Working with the great DP Chris Menges, Daldry helps establish a world of tactile plausibility.  The images are so crisp you can smell the air, feel the brick, and this realism buts up awkwardly against the fantastical elements.  We just don’t buy it; we need more fantasy to help the story go down.  Curious, too, that a film stuffed with great actors (Tom Hanks, Sandra Bullock, Max von Sydow, John Goodman, Viola Davis, Zoe Caldwell, Jeffrey Wright, and newcomer Thomas Horn, whose movie debut as Oskar would have been quite impressive were Daldry and screenwriter Eric Roth not so insistent on giving him copious voiceover explaining things that didn’t need explanations) rings so flat on the performance front.

There’s a plodding sameness to the people Oskar meets that while emotionally honest—one year after 9/11, why would any New Yorker feel “normal”?—doesn’t elevate their encounters to great drama.  They meet Oskar, are sad, and then disappear unceremoniously.  This goes double for von Sydow’s “Renter,” who somehow won an Academy Award nomination for…flashing “No” and “Yes” tattoos on his hands with a dejected look in his eye?  Really?

Only Hanks, as Oskar’s father, offers anything other than rote despair.  His good humor and gentle charm galvanize Extremely Loud and Incredibly Close; when he dies, the movie—like Oskar—never quite recovers.

What power Extremely Loud and Incredibly Close manages comes directly from that still-open 9/11 wound.  It’s impossible to feel nothing at Daldry’s chilling recreations of Manhattan on that Tuesday morning: we listen to Hanks call his family from Tower One, we see a shocked Bullock watching the Towers burn from her office across the city, and we are moved.  I’m still unsure if these moments exploit 9/11 suffering or not, but they work all the same.  At its best, when Oskar is trying to make such horror fit into his narrow worldview, the film gets at some of the raw pain in Foer’s novel, but then the moment passes, and the Oscar Prestige soothes everything over.  Sleep tight, and no bad dreams.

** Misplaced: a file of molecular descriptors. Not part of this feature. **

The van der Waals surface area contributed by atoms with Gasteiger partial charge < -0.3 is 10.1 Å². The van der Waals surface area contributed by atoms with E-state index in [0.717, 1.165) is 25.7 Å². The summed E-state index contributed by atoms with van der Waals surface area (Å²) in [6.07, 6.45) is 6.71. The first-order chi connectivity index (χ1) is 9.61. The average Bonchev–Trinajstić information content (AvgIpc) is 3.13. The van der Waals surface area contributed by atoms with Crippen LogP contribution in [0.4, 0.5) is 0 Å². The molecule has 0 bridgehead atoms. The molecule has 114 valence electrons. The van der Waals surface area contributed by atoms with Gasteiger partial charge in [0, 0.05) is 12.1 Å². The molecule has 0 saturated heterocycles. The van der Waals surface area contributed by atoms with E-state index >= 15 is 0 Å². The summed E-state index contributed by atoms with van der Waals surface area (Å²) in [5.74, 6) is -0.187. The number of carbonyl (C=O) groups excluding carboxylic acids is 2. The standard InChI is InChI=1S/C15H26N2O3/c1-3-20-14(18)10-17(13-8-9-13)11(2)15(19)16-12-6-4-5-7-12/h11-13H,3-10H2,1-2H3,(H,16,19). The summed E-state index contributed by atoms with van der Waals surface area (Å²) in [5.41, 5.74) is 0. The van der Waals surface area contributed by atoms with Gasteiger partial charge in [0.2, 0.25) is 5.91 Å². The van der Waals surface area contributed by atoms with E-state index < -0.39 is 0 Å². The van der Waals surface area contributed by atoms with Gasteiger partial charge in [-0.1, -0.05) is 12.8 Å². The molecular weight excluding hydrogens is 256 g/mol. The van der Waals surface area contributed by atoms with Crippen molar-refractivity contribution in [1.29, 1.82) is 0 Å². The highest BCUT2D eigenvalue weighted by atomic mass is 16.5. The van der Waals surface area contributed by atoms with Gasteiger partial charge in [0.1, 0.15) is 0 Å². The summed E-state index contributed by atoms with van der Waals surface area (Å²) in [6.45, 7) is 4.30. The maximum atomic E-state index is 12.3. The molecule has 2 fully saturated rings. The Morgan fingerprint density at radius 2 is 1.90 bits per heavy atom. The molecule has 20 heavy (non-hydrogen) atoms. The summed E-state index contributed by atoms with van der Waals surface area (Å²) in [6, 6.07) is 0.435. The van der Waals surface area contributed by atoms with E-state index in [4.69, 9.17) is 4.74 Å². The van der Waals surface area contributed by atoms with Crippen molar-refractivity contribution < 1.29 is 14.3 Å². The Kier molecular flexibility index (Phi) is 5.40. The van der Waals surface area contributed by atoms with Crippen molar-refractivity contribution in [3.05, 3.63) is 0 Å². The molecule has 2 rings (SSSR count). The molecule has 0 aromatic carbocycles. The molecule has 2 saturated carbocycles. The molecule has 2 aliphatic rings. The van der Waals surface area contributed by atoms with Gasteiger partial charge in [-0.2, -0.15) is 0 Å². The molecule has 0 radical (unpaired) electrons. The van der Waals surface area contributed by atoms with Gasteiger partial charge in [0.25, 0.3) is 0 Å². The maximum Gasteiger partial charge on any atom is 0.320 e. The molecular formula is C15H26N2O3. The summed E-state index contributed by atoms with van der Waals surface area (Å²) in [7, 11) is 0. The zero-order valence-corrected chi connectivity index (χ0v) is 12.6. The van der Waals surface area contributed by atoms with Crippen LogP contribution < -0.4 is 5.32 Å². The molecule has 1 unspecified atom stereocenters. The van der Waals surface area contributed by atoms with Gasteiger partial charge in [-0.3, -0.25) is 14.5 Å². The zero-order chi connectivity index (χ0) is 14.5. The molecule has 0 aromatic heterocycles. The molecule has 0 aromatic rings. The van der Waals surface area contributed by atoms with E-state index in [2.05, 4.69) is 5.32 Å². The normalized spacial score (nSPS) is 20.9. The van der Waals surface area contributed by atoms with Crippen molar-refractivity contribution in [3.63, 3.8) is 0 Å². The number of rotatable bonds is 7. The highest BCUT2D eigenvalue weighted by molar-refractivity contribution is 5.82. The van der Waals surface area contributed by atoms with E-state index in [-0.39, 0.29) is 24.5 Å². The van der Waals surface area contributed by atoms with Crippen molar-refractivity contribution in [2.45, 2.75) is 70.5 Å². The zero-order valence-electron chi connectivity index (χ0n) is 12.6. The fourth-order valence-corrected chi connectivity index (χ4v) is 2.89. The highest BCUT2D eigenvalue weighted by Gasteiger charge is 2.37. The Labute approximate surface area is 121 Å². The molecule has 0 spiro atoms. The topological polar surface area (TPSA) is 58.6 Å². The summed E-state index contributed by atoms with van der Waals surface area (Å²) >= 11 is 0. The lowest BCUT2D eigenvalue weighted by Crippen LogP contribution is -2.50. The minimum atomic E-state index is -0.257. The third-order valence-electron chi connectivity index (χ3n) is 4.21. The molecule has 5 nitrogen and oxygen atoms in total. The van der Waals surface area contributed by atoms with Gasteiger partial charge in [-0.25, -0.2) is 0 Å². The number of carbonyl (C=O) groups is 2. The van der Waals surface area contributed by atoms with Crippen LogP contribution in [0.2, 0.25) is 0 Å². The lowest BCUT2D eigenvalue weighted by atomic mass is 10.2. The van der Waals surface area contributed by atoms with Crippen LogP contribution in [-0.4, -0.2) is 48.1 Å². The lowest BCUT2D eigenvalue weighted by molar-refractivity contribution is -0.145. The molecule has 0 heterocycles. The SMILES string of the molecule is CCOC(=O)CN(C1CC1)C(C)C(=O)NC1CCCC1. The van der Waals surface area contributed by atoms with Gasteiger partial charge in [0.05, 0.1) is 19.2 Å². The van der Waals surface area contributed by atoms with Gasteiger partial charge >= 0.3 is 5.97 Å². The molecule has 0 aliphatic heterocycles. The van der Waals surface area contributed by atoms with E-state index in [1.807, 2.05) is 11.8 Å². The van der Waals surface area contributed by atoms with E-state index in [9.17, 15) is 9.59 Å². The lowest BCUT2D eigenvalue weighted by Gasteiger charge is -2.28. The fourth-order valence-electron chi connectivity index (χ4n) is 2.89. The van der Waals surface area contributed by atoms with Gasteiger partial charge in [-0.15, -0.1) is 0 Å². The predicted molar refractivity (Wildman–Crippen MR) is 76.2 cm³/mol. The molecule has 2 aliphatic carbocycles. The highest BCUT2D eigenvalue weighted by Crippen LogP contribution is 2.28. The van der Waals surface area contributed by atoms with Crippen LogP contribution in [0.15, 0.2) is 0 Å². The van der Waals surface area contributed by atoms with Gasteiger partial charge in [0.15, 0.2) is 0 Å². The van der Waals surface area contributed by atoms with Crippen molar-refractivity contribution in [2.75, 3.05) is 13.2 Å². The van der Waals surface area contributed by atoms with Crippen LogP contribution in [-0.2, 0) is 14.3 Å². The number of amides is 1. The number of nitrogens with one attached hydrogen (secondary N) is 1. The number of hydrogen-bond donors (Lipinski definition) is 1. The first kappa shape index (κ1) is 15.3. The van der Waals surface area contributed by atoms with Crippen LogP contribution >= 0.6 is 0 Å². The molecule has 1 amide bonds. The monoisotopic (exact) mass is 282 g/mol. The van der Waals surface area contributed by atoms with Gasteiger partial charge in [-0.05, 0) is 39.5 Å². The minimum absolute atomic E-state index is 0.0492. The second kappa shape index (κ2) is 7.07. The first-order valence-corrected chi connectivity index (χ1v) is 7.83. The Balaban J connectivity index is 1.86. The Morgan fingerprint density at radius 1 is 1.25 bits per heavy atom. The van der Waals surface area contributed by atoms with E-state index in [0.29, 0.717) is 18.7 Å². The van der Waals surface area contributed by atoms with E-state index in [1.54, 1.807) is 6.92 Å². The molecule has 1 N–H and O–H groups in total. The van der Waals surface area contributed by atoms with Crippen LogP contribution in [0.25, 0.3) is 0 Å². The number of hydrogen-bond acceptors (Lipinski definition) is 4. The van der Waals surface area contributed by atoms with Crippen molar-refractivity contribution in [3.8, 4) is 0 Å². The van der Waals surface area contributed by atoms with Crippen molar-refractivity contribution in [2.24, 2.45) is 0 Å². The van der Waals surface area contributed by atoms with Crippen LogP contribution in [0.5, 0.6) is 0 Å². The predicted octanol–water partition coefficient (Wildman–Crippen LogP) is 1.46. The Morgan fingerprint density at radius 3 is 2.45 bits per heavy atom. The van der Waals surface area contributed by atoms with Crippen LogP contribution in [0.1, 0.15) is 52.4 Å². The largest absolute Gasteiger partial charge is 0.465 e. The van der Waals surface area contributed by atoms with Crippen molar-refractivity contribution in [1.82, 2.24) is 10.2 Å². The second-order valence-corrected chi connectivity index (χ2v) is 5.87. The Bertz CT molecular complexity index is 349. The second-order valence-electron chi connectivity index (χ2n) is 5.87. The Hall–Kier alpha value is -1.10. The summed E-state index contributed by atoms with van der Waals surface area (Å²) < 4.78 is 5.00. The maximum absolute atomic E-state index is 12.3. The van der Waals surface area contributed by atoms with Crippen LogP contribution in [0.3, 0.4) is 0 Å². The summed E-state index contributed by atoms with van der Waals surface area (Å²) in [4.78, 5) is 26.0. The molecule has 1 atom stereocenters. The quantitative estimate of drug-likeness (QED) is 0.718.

I might have problems with the movie, but the Blu-ray’s A/V quality is peerless.  Chris Menges’ cinematography is always a treat (even if it’s tonally misguided), and the HD transfer shows off the image’s rich colors and deep textures.  The disc also comes with an immersive 5.1 DTS-HD Master Audio track that highlights the picture’s layered soundscape.

Supplements are sadly indicative of Warner’s work (so far) on its non-classic catalog Blu-rays: well produced but middling.  We get four short featurettes: Making Extremely Loud and Incredibly Close, Finding Oskar (which centers on Horn), Max von Sydow: Dialogues with the Renter (which centers on, you guessed it, von Sydow), and Ten Years Later (a documentary about an actual 9/11 victim that is the best of the four featurettes).  That’s it.

Like the film itself, the bonuses don’t impress. Extremely Loud and Incredibly Close needed more inspiration and experimentation, and what it got was Stephen Daldry’s sober-minded and safe interpretation.  Here’s a fact: ten years later, when we’re still discussing 9/11, we will have forgotten Extremely Loud and Incredibly Close.

The Blu-ray/DVD/UltraViolet Digital Copy combo pack streets on March 27th.  Click HERE for Amazon’s listing.